I’ve had enough and finally have to do my part to set the record straight! I want to shout from the rooftop that divorced people are not quitters! Divorced people, by and large, don’t dispose of good marriages, we don’t throw in the towel when things get too tough, and we aren’t lazy!
I know this, and chances are that if you are a divorce veteran, you also know this!
I am sick and tired of others looking in on my life (and those of other divorced people) and assuming that they know better about our situations, that they could have made the marriage last if it was theirs, and that we are some kind of low class of losers who can’t keep a promise or get our priorities straight!
Here’s my one disclaimer: I know that there are people who probably give up easier than they should or who have committed heinous acts that destroyed the marriage. I am not excusing the behaviors of liars, narcissists, cheaters, abusers, and others. I don’t excuse people who file for divorce over too many dirty socks left lying around and such stupidity, either. That brings me to my next point…
If 50% of marriages end in divorce, then let’s entertain the notion that 50% of the married population are decent human beings who married other decent people; therefore, their marriages have a better chance of lasting. As long as both spouses work together, communicate, forgive, and so on, they should last-right?
What about the rest of us?
Basic statistics will tell us that our population contains alcoholics, drug users, sociopaths of all description, and people who simply can’t get along with others.
My question to all of the divorce critics is, what would you do if:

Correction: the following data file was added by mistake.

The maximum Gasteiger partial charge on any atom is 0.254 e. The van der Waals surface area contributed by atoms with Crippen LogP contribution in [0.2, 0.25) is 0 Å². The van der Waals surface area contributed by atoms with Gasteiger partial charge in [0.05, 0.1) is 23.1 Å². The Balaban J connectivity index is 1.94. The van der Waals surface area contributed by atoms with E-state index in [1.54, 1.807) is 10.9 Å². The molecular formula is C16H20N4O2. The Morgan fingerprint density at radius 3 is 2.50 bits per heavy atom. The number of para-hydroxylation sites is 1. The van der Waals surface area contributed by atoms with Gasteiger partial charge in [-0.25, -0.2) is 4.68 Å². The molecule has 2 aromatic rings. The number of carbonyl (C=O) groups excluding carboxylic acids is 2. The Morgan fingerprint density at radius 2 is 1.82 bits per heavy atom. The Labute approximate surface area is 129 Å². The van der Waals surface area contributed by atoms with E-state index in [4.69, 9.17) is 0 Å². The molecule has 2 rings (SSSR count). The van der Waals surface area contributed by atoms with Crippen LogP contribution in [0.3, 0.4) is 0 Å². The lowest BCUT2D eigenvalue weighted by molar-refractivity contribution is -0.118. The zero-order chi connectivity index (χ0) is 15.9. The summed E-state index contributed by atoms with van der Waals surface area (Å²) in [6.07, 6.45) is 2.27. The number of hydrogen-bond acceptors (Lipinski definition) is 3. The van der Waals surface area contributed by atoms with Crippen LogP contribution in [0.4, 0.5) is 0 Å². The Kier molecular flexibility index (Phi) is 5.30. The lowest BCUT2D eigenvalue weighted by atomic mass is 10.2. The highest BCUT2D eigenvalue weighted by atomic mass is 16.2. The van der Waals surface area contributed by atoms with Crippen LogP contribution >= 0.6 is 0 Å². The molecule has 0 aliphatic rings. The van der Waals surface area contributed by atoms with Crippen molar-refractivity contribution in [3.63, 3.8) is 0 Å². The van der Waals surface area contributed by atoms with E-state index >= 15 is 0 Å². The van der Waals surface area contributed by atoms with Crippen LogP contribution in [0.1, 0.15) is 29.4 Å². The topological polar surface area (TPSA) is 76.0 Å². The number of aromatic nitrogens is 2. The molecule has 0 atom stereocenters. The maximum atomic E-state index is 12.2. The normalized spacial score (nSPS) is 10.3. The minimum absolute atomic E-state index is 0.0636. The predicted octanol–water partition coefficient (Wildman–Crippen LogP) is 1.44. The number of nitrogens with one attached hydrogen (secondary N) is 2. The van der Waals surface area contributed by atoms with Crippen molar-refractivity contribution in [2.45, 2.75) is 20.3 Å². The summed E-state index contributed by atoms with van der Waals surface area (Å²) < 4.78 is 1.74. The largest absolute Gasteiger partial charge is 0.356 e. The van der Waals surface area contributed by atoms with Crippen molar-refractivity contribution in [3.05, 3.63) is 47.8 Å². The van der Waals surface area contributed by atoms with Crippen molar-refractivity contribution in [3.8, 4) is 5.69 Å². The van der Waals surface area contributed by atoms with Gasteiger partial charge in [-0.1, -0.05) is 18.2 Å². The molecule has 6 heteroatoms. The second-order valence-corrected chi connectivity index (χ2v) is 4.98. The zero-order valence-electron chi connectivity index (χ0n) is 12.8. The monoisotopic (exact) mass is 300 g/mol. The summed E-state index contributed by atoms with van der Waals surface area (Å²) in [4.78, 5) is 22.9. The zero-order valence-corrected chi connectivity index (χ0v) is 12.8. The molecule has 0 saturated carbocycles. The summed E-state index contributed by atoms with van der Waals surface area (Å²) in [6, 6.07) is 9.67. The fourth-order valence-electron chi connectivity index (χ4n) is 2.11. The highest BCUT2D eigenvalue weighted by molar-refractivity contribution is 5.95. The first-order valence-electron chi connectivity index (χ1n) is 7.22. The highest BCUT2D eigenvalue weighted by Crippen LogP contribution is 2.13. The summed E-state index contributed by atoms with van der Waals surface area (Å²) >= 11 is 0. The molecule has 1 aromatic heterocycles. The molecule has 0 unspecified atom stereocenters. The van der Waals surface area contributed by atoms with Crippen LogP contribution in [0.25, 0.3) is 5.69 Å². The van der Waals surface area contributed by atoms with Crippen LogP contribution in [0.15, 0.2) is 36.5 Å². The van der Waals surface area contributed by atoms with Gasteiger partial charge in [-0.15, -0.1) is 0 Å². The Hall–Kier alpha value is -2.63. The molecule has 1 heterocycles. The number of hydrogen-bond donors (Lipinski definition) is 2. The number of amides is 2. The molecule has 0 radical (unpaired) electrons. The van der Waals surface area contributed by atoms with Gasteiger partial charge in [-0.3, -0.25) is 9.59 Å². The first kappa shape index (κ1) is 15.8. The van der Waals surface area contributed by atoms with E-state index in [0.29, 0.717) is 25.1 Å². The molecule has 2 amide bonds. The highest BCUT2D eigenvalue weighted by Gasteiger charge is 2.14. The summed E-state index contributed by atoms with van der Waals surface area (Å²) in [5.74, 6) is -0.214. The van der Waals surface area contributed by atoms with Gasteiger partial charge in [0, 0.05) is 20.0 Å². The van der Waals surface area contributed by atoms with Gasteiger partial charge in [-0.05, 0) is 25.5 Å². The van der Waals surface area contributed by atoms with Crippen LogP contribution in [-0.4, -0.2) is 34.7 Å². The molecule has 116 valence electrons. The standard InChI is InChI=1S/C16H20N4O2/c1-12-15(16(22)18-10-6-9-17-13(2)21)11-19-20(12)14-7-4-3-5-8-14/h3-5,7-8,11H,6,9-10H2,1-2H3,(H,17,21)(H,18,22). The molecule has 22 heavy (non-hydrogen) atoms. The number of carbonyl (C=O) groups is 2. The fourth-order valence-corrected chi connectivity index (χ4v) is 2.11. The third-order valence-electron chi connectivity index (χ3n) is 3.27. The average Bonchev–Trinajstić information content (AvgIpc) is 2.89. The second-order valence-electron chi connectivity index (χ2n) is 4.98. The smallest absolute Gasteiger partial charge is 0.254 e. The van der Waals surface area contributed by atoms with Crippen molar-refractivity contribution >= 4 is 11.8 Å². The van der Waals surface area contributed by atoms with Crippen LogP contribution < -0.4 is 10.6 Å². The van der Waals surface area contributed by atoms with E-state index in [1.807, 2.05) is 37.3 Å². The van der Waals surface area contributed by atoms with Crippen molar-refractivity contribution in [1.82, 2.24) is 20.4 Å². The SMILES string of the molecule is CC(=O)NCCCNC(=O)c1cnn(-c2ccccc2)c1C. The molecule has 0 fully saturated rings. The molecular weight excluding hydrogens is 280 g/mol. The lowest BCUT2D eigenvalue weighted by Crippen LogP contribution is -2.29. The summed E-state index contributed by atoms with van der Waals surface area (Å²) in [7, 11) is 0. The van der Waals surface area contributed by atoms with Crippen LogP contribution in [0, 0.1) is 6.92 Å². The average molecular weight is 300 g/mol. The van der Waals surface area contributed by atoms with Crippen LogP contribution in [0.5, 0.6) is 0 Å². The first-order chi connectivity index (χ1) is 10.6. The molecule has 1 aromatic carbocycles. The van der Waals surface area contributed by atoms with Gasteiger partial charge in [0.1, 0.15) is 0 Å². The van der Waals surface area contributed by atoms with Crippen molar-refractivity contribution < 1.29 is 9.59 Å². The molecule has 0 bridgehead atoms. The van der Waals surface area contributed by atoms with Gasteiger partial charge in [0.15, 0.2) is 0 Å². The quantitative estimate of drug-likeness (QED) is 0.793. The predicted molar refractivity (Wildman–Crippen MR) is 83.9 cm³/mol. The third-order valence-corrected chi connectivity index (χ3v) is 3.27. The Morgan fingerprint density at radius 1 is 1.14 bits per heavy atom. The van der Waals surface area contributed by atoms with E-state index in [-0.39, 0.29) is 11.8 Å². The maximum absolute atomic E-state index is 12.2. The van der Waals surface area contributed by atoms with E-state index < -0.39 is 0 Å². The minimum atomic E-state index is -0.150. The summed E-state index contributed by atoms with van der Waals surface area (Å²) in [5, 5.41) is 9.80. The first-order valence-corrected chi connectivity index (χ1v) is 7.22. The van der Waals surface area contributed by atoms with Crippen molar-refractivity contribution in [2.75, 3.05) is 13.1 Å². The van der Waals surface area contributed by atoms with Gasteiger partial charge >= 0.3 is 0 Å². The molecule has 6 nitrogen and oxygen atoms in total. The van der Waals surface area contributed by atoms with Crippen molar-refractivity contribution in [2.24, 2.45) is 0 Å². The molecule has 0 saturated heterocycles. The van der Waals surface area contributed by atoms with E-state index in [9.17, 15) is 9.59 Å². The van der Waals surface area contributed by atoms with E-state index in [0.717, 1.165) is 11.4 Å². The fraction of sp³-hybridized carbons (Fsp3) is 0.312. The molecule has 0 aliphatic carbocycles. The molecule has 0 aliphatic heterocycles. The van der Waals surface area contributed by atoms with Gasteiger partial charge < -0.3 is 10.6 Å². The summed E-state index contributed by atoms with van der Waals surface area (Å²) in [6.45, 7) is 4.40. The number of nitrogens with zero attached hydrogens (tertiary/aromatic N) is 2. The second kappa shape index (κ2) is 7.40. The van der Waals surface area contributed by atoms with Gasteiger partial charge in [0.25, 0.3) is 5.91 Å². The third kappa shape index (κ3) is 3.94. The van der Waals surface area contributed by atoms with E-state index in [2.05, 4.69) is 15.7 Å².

Your spouse has an affair with a friend of yours?
Your spouse is a porn addict?
Your spouse kicks your 4-year-old child down the stairs, then throws a bowl at your head?
Your spouse announces after 8 years that he wants to start having sex with other men?
Your spouse takes all of the bill money to go on a cruise by herself, allowing the car to be repossessed and electricity to be shut off?
These are real life situations shared with me by fellow divorce warriors. These are just individual examples they provided that were a part of a regular pattern of disregard and neglect for the marriage. These stories represent what millions of spouses endure at the hands of their husband or wife – not just once or twice, but as a routine!
What, my divorce critic friends, would you do if your spouse’s actions made your life a living hell as these people have had to live through? Were my divorced friends “quitters”, “lazy”, or “not taking marriage seriously” to seek an end to this madness?
I hear the argument that “our generation” stuck it through, made it work, and didn’t give up on marriage. I will counter by suggesting that crappy spouses have always existed, and God love all the husbands and wives who had unhappy marriages, yet maintained their vow of “till death do us part.” I also wish to shake the hands of every lovely couple who stayed together despite the trials and tests and remains in love until the time of death. Who doesn’t want that?